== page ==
To compensate for massive infringement, a demand for damages running to no less than eight digits often sets the stage, while an obligatory demand for a trial by jury shows early commitment to see things through.
What typically follows are months of litigation followed by an announcement that there will be no trial because, against all odds, the parties have agreed to settle their differences after confidential negotiations.
Similar Lawsuit, Unusual Answer
A lawsuit filed by US broadcaster DISH against UK-based DataCamp claimed that the CDN company failed to take meaningful steps to prevent ongoing infringement. DISH argued that after sending 400+ DMCA notices to DataCamp complaining about several pirate IPTV providers using its services, the hosting company had clear knowledge of the infringement and could be held secondarily liable.
Unlike similar lawsuits seen elsewhere, DataCamp didn’t immediately succumb to the pressure. Indeed, the company appeared to be putting up quite a fight, at least until the case took a familiar turn; settlement talks and maybe an end to the dispute.
DataCamp Paused…Then Came Out Swinging
Late July, DataCamp filed its answer and delivered a bombshell allegation: DISH has no standing to sue for copyright infringement. The company has distribution agreements for TV channels, but no exclusive rights to any identified copyrighted works, DataCamp informed the court.
That raised questions over the validity of the 400+ DMCA notices and their stated aim of protecting copyrighted works, but DataCamp wasn’t done.
The company claimed that during negotiations, DISH attempted to “bully” DataCamp into an agreement to create a “False Public Judgment for tens of millions of dollars which DISH would agree, in private, never to execute on..” According to DataCamp, the theoretical ‘big money’ judgment would’ve been used to “terrorize” other hosting companies in a similar position.
After that came the counterclaims including fraud, deceptive practices, racketeering, and conspiracy. Suddenly it was DataCamp’s turn to demand damages and a trial by jury.
Joint Motion to Strike
In a joint motion to strike DataCamp’s answer and its counterclaims, this week the parties asked the court for a stay in proceedings to allow for the “completion of documents finalizing settlement” of the lawsuit.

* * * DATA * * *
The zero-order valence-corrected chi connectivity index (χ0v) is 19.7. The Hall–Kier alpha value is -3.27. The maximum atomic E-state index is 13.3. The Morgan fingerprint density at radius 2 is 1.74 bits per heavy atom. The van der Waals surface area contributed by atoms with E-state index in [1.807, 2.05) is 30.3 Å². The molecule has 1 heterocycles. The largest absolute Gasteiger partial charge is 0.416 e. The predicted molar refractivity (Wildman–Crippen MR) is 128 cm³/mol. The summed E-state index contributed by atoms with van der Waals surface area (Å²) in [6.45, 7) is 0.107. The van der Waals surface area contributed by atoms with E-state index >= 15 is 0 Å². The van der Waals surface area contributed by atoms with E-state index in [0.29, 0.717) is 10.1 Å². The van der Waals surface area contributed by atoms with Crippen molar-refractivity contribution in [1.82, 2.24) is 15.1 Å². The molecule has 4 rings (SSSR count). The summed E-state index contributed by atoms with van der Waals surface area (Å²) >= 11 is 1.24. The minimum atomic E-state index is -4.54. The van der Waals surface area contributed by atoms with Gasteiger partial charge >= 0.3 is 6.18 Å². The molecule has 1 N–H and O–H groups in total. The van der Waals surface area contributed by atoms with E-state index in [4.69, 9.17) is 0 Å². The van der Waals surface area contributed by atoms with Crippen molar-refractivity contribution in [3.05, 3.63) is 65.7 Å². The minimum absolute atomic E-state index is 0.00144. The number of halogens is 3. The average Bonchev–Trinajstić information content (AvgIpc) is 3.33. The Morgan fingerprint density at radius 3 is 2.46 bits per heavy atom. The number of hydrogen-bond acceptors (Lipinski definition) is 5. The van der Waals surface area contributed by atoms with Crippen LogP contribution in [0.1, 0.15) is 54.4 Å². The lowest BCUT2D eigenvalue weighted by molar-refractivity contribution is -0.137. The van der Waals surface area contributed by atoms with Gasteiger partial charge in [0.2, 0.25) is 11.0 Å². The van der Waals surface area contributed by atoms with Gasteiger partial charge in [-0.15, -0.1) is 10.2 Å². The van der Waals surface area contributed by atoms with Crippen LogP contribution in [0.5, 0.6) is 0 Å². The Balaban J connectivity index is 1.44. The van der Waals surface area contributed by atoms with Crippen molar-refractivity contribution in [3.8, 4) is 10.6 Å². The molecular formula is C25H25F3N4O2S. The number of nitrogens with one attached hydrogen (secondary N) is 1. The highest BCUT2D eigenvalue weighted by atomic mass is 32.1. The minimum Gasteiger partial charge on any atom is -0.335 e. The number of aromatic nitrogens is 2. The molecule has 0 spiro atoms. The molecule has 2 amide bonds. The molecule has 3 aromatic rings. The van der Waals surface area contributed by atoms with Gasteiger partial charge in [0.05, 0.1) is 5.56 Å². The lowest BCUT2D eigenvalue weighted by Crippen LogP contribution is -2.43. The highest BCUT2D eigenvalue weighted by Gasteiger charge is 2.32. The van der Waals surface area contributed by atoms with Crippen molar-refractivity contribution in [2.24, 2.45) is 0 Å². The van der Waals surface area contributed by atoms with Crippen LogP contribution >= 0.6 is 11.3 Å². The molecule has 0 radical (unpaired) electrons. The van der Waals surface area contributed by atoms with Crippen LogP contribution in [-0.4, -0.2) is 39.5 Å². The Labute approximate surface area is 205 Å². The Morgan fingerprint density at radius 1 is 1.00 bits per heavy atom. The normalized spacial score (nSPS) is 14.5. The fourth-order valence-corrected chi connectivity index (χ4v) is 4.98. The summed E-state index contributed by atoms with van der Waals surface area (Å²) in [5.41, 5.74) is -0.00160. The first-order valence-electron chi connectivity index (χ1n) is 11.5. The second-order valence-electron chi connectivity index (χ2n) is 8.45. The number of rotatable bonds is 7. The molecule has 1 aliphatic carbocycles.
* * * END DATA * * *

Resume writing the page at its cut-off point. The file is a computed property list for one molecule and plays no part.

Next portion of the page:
“DISH believes that Datacamp’s counterclaims are frivolous and include allegations that should be stricken for violating settlement conference confidentiality,” the motion reads.
“DISH informed Datacamp that it would move to strike the counterclaims and that DISH also intends to move for sanctions under Rule 11 and move to dismiss the counterclaims.”
No surprise that DataCamp sees things rather differently.
“Datacamp believes that: (a) its Counterclaims are valid and meritorious, (b) there has been no violation of Settlement Conference confidentiality, and (c) that any DISH motion to strike, dismiss and/or for sanctions would likely be frivolous themselves and subject to a Rule 11 Motion.”
Despite yet another major difference of opinion, the motion states that DataCamp has agreed to have its answer and counterclaims stricken “solely to accommodate DISH and facilitate and expedite the finalization of the settlement.”
Parties Still At War Agree to Settle
The motion contains little additional information to suggest that DISH/DataCamp relations have improved.
It’s alleged that during a deposition on August 2, DataCamp’s representative refused to answer questions concerning DataCamp’s counterclaims after being instructed by the company’s counsel not to respond. For its part, DataCamp accused DISH of refusing a “common professional courtesy request” for an extension to file a responsive pleading, so was forced to file its answer and counterclaims on July 31.
To a background of copyright infringement allegations and damages running to eight figures, and counterclaims that insist that only copyright holders can sue for copyright infringement, so there can be no damages at all, this lawsuit remains hotly disputed yet apparently ready for settlement.
“The Parties have reached an understanding on settlement terms that will fully resolve this litigation,” the motion concludes.
While those terms are unlikely to be made public, the real interest lies in the allegations placed in the public domain due to DataCamp’s counterclaim. The potential effect on similar lawsuits moving forward will be something to look out for, at least working on the assumption there will be any at all.
The joint motion to strike can be found here (pdf)